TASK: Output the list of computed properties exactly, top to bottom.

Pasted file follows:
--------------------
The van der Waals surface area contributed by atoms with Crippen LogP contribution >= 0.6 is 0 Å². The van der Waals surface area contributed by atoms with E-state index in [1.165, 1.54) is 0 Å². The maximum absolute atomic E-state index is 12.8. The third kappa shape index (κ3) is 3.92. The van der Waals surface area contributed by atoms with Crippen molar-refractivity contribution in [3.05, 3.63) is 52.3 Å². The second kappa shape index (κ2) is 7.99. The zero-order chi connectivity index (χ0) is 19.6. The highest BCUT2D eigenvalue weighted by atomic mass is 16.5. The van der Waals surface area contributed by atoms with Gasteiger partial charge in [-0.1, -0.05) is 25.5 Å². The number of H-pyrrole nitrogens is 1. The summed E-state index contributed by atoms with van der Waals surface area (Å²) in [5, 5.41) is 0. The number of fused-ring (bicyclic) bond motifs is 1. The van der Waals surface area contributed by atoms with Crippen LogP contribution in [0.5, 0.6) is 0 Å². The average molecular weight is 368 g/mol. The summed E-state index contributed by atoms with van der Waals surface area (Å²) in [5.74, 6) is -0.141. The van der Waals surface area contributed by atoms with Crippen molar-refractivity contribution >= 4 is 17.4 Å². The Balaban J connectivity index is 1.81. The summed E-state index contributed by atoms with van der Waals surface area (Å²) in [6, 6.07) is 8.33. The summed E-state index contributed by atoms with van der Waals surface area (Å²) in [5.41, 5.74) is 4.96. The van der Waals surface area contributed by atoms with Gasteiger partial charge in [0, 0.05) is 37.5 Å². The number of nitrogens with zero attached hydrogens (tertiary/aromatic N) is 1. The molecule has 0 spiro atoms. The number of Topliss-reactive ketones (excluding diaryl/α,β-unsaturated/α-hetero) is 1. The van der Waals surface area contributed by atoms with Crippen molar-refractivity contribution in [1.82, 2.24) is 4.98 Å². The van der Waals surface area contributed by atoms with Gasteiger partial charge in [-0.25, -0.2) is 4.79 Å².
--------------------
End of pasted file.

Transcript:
The van der Waals surface area contributed by atoms with Crippen LogP contribution >= 0.6 is 0 Å². The van der Waals surface area contributed by atoms with E-state index in [1.165, 1.54) is 0 Å². The maximum absolute atomic E-state index is 12.8. The third kappa shape index (κ3) is 3.92. The van der Waals surface area contributed by atoms with Crippen molar-refractivity contribution in [3.05, 3.63) is 52.3 Å². The second kappa shape index (κ2) is 7.99. The zero-order chi connectivity index (χ0) is 19.6. The highest BCUT2D eigenvalue weighted by atomic mass is 16.5. The van der Waals surface area contributed by atoms with Gasteiger partial charge in [-0.1, -0.05) is 25.5 Å². The number of H-pyrrole nitrogens is 1. The summed E-state index contributed by atoms with van der Waals surface area (Å²) in [5, 5.41) is 0. The number of fused-ring (bicyclic) bond motifs is 1. The van der Waals surface area contributed by atoms with Crippen LogP contribution in [0.5, 0.6) is 0 Å². The average molecular weight is 368 g/mol. The summed E-state index contributed by atoms with van der Waals surface area (Å²) in [5.74, 6) is -0.141. The van der Waals surface area contributed by atoms with Crippen molar-refractivity contribution >= 4 is 17.4 Å². The Balaban J connectivity index is 1.81. The summed E-state index contributed by atoms with van der Waals surface area (Å²) in [6, 6.07) is 8.33. The summed E-state index contributed by atoms with van der Waals surface area (Å²) in [5.41, 5.74) is 4.96. The van der Waals surface area contributed by atoms with Gasteiger partial charge in [0, 0.05) is 37.5 Å². The number of nitrogens with zero attached hydrogens (tertiary/aromatic N) is 1. The molecule has 0 spiro atoms. The number of Topliss-reactive ketones (excluding diaryl/α,β-unsaturated/α-hetero) is 1. The van der Waals surface area contributed by atoms with Crippen molar-refractivity contribution in [1.82, 2.24) is 4.98 Å². The van der Waals surface area contributed by atoms with Gasteiger partial charge in [-0.25, -0.2) is 4.79 Å².